Will someone please stop Patrick Daughters, please?
This man has done nothing but wonders since he appeared on the scene back in 2004. A friend of the Yeah Yeah Yeahs, this former film student was brought in to helm the clip for the second single off of the group’s 2003 debut Fever to Tell. The song was “Maps” and the resulting video was as quietly devestating as you would expect for such a fragile number: Karen O, standing on stage during a rehearsal, baring her soul. A simple concept that was executed grandly.
Yet Daughters is very much a “concept” director: he knows that visual medium should be used to excite and entertain, which is perhaps why his overstuffed clip for Feist’s “Mushaboom” appears to have ideas for at least a dozen different videos wrapped up into it. Never once are his videos boring: his style is akin to that of a young Spike Jonze, wherein a clever concept can carry an entire video instead of just being nothing more than a simple sight gag. When not putting Beck in front of giant studio sets or putting Feist (again) in a field of fireworks, he’s orchestrating ... war ballets?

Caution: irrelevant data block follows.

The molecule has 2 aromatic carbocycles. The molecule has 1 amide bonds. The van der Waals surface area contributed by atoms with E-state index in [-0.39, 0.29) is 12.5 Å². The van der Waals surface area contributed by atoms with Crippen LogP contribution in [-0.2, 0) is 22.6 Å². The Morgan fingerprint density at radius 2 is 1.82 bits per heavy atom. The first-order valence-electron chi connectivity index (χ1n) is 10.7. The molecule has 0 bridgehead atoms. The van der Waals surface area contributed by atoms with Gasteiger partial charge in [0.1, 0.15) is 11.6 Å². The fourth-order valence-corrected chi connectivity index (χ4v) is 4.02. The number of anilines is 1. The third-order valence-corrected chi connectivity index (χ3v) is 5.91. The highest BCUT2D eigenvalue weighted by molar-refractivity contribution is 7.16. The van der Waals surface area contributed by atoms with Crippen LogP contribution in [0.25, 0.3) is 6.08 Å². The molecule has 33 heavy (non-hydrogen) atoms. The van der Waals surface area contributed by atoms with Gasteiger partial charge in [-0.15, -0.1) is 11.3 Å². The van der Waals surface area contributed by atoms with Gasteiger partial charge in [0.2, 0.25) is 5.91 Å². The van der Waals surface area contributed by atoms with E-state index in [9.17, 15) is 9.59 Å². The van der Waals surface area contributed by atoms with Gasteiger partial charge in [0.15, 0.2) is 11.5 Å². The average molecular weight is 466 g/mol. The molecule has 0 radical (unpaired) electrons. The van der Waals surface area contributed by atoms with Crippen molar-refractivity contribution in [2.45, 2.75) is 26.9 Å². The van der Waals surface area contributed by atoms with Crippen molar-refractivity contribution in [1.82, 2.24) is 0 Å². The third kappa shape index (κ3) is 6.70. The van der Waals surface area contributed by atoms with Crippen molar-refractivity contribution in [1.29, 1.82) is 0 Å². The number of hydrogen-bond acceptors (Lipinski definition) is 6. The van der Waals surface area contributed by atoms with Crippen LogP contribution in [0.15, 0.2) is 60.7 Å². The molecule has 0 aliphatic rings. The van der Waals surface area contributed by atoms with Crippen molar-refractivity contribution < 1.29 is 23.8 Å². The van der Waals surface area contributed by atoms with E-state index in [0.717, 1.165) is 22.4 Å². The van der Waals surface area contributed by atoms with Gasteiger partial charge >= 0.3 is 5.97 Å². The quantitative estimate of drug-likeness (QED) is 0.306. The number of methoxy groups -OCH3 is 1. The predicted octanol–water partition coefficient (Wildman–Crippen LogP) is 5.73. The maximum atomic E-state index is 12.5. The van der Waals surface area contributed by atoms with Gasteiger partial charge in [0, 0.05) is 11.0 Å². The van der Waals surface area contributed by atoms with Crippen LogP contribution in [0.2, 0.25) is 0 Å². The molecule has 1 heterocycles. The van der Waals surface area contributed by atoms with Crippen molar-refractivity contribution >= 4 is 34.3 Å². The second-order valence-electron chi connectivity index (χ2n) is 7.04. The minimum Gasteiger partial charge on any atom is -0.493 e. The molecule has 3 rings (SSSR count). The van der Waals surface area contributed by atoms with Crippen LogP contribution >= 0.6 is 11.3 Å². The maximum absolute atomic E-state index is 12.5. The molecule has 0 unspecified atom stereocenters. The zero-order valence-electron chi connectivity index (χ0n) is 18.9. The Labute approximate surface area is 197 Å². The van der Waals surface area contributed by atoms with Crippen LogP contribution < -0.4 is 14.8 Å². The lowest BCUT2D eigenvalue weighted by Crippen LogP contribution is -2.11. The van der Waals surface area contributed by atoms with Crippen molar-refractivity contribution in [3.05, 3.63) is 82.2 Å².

His clip for the Department of Eagles’ “No One Does it Like You” is both simple an haunting, as dancers take the form of soldiers and ghosts, lightly swaying and sashaying as death surrounds them. The cutesy-aspect of this clip is cut short during its final moments, when the dancer-soldiers are shot with real guns, with real (fake) blood pouring out of them, both sides uniting in heaven. The sharp violence immediately counterbalances the simplistic costumes (the ghost is a white sheet, for pete’s sake!), and—yes—the very well-choreographed dancing. Yet the best part? The visual element actually enhances the song’s emotional content.
So, let’s raise our drinks again to Patrick Daughters: the man to soon usurp Michel Gondry’s throne.
Department of Eagles - No One Does It Like You
We all know how critical it is to keep independent voices alive and strong on the Internet. Please consider a donation to support our work as independent cultural critics and historians. Your donation will help PopMatters stay viable through these changing and challenging times. Thanks everyone.